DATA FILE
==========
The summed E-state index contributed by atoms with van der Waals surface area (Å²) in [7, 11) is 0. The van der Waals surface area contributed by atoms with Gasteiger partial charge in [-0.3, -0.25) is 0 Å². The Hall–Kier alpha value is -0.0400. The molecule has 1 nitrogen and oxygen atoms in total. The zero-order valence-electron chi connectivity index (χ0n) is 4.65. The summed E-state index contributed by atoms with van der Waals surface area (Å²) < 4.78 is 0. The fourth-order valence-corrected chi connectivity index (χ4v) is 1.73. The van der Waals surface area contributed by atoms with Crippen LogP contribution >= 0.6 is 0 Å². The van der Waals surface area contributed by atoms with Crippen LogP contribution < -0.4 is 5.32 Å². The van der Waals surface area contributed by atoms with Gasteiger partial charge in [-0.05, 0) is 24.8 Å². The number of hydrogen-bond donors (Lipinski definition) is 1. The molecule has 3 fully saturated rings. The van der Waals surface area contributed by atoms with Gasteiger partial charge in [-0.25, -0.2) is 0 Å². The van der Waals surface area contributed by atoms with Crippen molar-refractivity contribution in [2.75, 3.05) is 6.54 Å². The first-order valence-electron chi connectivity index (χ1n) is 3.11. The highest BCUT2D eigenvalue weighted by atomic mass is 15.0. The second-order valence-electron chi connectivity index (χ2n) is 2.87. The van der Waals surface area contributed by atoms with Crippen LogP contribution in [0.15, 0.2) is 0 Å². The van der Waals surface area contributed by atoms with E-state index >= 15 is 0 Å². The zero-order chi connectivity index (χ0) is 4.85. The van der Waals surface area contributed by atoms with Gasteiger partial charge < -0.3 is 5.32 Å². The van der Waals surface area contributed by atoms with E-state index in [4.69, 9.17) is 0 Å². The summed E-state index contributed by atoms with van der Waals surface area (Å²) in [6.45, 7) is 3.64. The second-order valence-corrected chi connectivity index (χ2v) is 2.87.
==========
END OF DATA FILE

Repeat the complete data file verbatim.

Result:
The summed E-state index contributed by atoms with van der Waals surface area (Å²) in [7, 11) is 0. The van der Waals surface area contributed by atoms with Gasteiger partial charge in [-0.3, -0.25) is 0 Å². The Hall–Kier alpha value is -0.0400. The molecule has 1 nitrogen and oxygen atoms in total. The zero-order valence-electron chi connectivity index (χ0n) is 4.65. The summed E-state index contributed by atoms with van der Waals surface area (Å²) < 4.78 is 0. The fourth-order valence-corrected chi connectivity index (χ4v) is 1.73. The van der Waals surface area contributed by atoms with Crippen LogP contribution >= 0.6 is 0 Å². The van der Waals surface area contributed by atoms with Crippen LogP contribution < -0.4 is 5.32 Å². The van der Waals surface area contributed by atoms with Gasteiger partial charge in [-0.05, 0) is 24.8 Å². The number of hydrogen-bond donors (Lipinski definition) is 1. The molecule has 3 fully saturated rings. The van der Waals surface area contributed by atoms with Gasteiger partial charge in [-0.25, -0.2) is 0 Å². The van der Waals surface area contributed by atoms with Crippen molar-refractivity contribution in [2.75, 3.05) is 6.54 Å². The first-order valence-electron chi connectivity index (χ1n) is 3.11. The highest BCUT2D eigenvalue weighted by atomic mass is 15.0. The second-order valence-electron chi connectivity index (χ2n) is 2.87. The van der Waals surface area contributed by atoms with Crippen LogP contribution in [0.15, 0.2) is 0 Å². The van der Waals surface area contributed by atoms with E-state index >= 15 is 0 Å². The zero-order chi connectivity index (χ0) is 4.85. The van der Waals surface area contributed by atoms with Gasteiger partial charge < -0.3 is 5.32 Å². The van der Waals surface area contributed by atoms with E-state index in [4.69, 9.17) is 0 Å². The summed E-state index contributed by atoms with van der Waals surface area (Å²) in [6.45, 7) is 3.64. The second-order valence-corrected chi connectivity index (χ2v) is 2.87.